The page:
High Level Care patients with hip fractures – does discharge destination from acute care affect outcomes?

Ms Lara Anderson1, Dr Lara Kimmel1, Dr  Chris Moran1, Associate Professor  Sue Liew1

1The Alfred Hospital, Prahran, Australia

Background:  Hospital presentations for management of hip fracture are increasing and a growing cohort are admitted from High Level Care (HLC).  Whilst international hip fracture guidelines highlight the importance of multidisciplinary rehabilitation post-operatively, the most appropriate setting for this is unknown.

Aim:  To determine the factors associated with discharge destination for patients from HLC who underwent hip fracture fixation, and to compare 12 month outcomes for those returning to HLC with those admitted to a Sub-Acute Facility (SAF).

Methods: A retrospective case series review of all patients from HLC admitted to The Alfred hospital, Melbourne, for fixation of hip fracture in 2014-2015 was undertaken. Data including demographic and hospital event details, length of stay (LOS), discharge destination and 12 month functional outcomes measured by the Glasgow Outcomes Score – Extended (GOS-E) were collected.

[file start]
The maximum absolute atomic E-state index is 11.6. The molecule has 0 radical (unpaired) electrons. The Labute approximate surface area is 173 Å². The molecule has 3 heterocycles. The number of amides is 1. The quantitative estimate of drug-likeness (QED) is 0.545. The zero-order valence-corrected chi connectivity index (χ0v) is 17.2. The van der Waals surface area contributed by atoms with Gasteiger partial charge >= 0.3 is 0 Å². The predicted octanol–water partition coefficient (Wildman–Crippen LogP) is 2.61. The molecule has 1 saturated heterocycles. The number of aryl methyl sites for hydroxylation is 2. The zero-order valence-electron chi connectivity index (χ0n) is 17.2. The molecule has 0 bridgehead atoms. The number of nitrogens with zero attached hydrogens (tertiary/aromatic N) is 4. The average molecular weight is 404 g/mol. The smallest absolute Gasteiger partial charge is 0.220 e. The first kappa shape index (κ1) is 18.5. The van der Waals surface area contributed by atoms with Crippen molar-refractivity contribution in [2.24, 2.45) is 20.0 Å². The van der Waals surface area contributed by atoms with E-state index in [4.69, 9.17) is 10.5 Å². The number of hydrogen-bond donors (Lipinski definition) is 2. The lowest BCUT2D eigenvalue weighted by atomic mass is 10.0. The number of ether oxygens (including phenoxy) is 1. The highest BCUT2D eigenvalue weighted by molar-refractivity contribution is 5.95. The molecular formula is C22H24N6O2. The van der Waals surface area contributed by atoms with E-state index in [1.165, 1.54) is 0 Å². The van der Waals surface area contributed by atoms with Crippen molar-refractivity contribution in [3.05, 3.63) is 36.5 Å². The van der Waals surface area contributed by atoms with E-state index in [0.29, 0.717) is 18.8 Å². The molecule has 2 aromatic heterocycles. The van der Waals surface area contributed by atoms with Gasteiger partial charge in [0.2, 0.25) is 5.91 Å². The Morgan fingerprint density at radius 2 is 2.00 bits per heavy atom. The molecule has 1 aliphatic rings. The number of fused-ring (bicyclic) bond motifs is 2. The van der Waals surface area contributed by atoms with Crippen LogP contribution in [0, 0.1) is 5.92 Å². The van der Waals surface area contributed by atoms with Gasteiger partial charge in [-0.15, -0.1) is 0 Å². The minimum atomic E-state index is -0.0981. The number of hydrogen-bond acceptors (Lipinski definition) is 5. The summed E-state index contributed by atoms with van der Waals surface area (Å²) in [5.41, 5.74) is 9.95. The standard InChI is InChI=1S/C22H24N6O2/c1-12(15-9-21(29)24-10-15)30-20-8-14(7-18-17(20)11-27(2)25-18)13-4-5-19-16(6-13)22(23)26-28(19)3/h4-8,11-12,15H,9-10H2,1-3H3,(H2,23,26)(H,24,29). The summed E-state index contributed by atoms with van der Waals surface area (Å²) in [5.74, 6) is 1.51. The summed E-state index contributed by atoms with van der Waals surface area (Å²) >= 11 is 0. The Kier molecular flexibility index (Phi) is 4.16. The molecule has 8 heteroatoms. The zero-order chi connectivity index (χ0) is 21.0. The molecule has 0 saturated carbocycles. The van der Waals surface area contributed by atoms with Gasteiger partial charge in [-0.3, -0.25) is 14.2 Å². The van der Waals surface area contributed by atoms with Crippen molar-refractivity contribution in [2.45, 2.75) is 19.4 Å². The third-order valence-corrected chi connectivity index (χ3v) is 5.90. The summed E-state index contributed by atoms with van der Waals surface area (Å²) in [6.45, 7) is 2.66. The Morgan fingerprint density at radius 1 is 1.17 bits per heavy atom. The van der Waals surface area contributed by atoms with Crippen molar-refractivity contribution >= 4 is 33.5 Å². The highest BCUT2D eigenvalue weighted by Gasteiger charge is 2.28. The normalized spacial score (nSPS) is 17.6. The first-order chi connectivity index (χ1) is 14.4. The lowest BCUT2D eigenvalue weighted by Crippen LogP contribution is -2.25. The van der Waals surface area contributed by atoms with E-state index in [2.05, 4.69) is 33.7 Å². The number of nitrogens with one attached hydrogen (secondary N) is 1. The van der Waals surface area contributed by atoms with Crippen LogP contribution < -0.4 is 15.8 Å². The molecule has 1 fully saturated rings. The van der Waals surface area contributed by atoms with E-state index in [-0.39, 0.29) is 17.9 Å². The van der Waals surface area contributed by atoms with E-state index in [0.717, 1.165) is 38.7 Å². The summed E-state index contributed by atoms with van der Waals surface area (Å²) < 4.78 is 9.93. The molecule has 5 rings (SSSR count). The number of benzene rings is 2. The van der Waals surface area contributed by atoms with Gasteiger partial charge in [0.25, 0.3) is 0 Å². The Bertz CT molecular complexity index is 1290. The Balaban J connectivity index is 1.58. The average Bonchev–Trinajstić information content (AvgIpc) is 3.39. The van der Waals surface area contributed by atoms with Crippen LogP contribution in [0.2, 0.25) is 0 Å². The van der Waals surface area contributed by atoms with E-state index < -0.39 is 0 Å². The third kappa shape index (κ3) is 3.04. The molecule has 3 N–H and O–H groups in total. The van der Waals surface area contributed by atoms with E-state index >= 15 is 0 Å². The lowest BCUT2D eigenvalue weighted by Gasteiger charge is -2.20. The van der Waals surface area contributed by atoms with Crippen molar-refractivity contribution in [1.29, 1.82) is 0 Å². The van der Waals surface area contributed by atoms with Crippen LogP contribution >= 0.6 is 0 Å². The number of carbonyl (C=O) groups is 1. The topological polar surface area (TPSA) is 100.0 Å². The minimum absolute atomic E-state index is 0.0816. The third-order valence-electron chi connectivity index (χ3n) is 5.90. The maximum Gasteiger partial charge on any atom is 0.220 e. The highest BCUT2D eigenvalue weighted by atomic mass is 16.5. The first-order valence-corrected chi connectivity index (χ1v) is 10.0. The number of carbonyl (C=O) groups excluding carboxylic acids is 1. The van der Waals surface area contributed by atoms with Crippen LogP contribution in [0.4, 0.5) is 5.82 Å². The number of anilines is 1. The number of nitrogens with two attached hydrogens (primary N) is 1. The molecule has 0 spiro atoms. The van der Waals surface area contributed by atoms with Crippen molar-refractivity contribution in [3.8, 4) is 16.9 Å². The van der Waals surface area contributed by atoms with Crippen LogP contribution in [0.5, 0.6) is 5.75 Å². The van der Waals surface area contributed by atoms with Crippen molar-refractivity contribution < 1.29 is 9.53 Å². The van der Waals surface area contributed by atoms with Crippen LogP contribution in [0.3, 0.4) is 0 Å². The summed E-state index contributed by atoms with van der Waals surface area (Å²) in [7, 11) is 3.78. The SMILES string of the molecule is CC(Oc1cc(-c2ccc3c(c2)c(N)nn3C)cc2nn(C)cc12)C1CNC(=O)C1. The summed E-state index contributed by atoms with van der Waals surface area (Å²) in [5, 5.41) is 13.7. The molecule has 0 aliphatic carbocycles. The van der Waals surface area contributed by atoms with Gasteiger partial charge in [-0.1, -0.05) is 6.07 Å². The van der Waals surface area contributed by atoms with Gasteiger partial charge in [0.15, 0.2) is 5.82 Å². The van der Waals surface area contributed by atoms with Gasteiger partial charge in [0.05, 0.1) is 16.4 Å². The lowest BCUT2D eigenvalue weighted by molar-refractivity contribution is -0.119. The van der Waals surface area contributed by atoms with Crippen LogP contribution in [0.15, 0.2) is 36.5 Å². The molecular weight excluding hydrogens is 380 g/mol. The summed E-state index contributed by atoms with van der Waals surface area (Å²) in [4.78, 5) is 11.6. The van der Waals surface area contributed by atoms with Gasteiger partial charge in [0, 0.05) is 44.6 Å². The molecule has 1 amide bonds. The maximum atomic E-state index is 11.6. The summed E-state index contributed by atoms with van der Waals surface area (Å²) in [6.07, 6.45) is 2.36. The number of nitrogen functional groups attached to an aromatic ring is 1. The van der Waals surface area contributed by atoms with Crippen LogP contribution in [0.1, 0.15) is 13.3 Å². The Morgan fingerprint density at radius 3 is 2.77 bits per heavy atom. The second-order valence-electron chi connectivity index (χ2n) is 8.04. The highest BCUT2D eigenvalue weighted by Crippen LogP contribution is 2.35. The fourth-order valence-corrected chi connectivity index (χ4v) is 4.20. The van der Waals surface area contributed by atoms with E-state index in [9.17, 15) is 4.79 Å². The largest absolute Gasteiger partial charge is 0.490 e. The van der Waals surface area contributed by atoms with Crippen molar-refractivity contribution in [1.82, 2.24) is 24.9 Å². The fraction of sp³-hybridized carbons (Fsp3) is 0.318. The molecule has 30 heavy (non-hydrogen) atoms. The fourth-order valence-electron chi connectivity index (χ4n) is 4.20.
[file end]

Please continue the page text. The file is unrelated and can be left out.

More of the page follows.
Results: Ninety patients from HLC were included, with 68 patients (75.6%) returning to HLC and 22 (24.2%) admitted to a SAF.  Those discharged to a SAF had an average LOS at this facility of 20.79 days (SD 8.02).  This group also had a longer acute LOS [7 days (IQR 5, 10), compared to 6 days (IQR 4,7.5) p value=0.02].  There was no difference between groups at 12 months in terms of mortality or function on the Glasgow Outcome Scale Extended (GOS-E), with 50% of all patients deceased at this time point and the other 50% reporting a poor functional outcome.

Discussion: Patients from HLC who underwent fixation of a hip fracture had poor 12 month functional outcomes and a high rate of mortality irrespective of discharge destination.  Given these results, future research should explore opportunities to provide structured multidisciplinary rehabilitation in the HLC environment.  Prospective economic modelling and a comprehensive suite of outcome measures to evaluate stakeholder satisfaction with such a model of care are essential.


Lara is an orthopaedic physiotherapist at The Alfred Hospital in Melbourne, with an interest in elderly orthopaedic trauma and clinician education.  She is currently enrolled in postgraduate study in health professional education.

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